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UK/East Anglia: Aphids likely to fly ‘much earlier’

PUBLISHED: 11:00 15 March 2014

Aphids are out early, scientists say

Aphids are out early, scientists say

Cereal and oilseed rape aphids are likely to fly considerably earlier this year, according to HGCA’s Aphid News service.

The service, provided in association with Rothamsted Research, uses data from a national suction trap network and long-term weather data.

The forecasts include dates when cereal and brassica aphids are expected to be first caught in thirteen suction traps.

Miss Caroline Nicholls, HGCA Research and Knowledge Transfer Manager, said: “Average temperatures in January and February can be used to forecast the first aphid flights.

“The temperature in January and February was considerably higher than the long-term average across the country – by 1°C to 1.5°°C in the north and around 2°C in the south – and it is estimated the first aphid flights will be two to four weeks earlier than average.

“The forecasts show that the suction trap, located in the South West, could capture the first cereal aphids any day now,” stated Miss Nicholls.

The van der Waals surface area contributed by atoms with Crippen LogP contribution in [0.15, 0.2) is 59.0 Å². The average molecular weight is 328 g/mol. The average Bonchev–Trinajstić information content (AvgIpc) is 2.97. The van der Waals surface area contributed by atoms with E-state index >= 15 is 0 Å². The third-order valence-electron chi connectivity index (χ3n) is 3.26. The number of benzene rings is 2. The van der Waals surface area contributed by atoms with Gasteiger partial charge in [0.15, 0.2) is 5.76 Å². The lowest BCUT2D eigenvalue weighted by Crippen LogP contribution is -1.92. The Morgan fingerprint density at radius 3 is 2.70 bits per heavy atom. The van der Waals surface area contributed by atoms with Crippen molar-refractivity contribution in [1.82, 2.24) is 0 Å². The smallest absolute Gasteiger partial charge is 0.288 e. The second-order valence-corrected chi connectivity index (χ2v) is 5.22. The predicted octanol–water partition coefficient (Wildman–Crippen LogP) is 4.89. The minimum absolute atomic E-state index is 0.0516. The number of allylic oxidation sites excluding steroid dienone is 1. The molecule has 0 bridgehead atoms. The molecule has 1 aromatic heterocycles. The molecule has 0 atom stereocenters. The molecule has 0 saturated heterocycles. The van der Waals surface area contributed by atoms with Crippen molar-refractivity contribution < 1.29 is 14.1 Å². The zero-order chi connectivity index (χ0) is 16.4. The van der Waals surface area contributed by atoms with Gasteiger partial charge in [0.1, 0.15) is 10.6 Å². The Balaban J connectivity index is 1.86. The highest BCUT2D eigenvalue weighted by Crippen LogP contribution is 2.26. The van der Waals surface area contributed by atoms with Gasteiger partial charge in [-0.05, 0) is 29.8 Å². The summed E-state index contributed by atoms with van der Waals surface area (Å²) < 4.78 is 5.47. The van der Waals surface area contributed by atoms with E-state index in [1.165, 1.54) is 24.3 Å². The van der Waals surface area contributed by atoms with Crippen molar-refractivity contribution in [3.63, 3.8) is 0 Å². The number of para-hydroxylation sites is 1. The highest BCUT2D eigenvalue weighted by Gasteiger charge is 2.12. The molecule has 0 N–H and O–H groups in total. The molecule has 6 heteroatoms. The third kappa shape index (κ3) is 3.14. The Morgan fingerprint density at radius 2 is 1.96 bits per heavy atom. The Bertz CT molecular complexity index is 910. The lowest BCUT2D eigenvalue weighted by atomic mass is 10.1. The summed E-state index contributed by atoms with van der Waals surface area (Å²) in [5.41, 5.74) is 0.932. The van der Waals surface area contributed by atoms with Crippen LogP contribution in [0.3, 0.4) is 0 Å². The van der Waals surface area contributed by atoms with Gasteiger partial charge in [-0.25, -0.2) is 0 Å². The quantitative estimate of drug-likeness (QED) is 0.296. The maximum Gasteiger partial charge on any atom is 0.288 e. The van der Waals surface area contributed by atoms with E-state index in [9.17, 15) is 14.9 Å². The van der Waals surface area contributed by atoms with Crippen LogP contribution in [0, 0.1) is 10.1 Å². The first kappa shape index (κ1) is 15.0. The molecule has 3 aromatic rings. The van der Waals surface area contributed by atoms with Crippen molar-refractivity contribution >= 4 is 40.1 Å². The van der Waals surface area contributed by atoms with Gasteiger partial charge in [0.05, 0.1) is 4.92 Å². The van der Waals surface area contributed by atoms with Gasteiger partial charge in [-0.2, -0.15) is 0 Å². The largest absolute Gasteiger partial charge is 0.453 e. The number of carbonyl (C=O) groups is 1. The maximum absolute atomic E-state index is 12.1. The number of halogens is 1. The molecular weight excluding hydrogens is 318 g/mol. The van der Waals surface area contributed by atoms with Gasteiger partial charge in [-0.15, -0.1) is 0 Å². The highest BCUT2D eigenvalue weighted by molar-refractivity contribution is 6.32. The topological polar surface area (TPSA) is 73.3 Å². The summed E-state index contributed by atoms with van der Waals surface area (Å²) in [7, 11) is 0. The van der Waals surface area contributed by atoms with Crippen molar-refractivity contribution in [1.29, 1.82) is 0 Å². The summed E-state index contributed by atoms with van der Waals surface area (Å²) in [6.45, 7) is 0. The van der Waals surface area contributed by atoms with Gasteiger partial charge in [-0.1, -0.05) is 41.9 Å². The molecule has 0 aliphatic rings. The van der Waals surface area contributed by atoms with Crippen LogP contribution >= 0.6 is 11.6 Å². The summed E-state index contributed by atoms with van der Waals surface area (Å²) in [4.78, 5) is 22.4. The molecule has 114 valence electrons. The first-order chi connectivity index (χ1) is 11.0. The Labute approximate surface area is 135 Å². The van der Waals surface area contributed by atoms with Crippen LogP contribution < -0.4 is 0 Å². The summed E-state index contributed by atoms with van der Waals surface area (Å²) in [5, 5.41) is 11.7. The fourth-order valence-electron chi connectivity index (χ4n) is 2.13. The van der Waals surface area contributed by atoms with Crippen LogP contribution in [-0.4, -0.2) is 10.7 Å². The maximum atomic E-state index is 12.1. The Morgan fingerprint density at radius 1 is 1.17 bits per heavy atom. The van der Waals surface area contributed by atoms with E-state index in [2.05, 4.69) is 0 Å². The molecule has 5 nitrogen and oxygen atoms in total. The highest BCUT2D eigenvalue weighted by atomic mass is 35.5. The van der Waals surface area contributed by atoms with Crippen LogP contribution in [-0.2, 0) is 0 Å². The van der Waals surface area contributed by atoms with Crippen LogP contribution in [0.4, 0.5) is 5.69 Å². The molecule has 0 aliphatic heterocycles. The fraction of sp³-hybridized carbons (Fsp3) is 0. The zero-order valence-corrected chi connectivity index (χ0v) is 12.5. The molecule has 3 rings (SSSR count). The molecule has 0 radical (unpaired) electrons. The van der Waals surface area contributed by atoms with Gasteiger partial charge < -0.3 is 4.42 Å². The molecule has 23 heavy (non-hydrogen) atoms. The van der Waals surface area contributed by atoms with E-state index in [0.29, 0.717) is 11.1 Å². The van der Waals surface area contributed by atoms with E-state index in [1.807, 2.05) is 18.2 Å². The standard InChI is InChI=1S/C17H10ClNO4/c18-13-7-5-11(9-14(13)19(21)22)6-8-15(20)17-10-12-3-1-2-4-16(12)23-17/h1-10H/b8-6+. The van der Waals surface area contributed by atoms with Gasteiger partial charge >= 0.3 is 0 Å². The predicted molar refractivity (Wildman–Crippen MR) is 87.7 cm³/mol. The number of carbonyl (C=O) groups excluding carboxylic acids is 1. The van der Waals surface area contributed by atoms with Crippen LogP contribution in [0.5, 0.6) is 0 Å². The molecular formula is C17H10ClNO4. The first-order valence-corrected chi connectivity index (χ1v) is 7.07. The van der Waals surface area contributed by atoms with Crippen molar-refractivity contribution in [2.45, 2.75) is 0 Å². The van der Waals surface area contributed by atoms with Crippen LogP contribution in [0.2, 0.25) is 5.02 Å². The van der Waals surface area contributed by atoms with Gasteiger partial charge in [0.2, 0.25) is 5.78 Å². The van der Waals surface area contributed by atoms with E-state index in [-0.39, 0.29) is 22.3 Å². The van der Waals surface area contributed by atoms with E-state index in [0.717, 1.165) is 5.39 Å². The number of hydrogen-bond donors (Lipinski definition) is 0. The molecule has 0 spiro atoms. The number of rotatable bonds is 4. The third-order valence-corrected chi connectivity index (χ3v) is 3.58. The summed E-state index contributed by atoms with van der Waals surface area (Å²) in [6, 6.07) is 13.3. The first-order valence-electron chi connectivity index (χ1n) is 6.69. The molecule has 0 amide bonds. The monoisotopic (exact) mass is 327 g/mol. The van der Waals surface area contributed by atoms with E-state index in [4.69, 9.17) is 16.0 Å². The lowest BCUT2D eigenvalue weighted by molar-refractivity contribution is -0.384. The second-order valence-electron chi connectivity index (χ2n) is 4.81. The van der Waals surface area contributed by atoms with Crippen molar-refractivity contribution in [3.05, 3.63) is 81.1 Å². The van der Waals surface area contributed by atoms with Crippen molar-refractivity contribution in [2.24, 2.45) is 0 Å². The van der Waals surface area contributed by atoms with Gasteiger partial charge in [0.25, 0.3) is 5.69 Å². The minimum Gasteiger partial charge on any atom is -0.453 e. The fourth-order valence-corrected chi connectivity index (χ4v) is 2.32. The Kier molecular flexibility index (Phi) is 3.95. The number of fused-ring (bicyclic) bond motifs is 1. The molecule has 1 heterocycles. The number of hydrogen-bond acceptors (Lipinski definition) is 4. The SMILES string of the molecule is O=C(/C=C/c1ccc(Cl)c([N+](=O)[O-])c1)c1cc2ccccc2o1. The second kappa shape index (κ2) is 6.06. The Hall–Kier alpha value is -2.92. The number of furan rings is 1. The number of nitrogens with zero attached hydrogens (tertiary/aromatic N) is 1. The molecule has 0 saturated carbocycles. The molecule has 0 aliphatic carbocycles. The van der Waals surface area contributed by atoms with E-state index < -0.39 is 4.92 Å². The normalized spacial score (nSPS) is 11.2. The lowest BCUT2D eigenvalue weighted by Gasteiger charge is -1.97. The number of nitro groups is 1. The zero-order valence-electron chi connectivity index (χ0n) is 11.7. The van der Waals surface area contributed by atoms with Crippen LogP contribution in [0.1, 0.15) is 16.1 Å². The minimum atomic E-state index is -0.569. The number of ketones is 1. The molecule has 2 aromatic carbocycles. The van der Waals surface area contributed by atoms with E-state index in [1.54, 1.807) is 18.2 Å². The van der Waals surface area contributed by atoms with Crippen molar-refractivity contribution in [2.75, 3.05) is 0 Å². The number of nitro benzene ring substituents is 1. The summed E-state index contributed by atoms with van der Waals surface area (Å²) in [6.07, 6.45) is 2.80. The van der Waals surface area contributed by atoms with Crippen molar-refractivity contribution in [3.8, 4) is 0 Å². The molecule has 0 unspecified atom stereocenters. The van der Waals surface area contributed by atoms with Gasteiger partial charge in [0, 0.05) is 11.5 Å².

The Rothamsted suction trap, located in Hertfordshire, has been capturing brassica aphids since its first year of operation 50 years ago in 1964. At this site, peach–potato aphid (Myzus persicae) is predicted to be captured on 15 April this year – the 8th earliest forecast date out of the 50 years.

The forecast data reveals the potential progression of aphid flights across the UK and the suction trap located at Dundee is not predicted to catch the first peach–potato aphid until 1 June.

From early April, HGCA plans to issue weekly Aphid News bulletins so growers can keep abreast of the latest regional aphid developments, including information on virus transmission and potential resistance issues.

To view the forecasts for 2014 (which include regional analysis) or to subscribe to the weekly Aphid News service, visit www.hgca.com/pests

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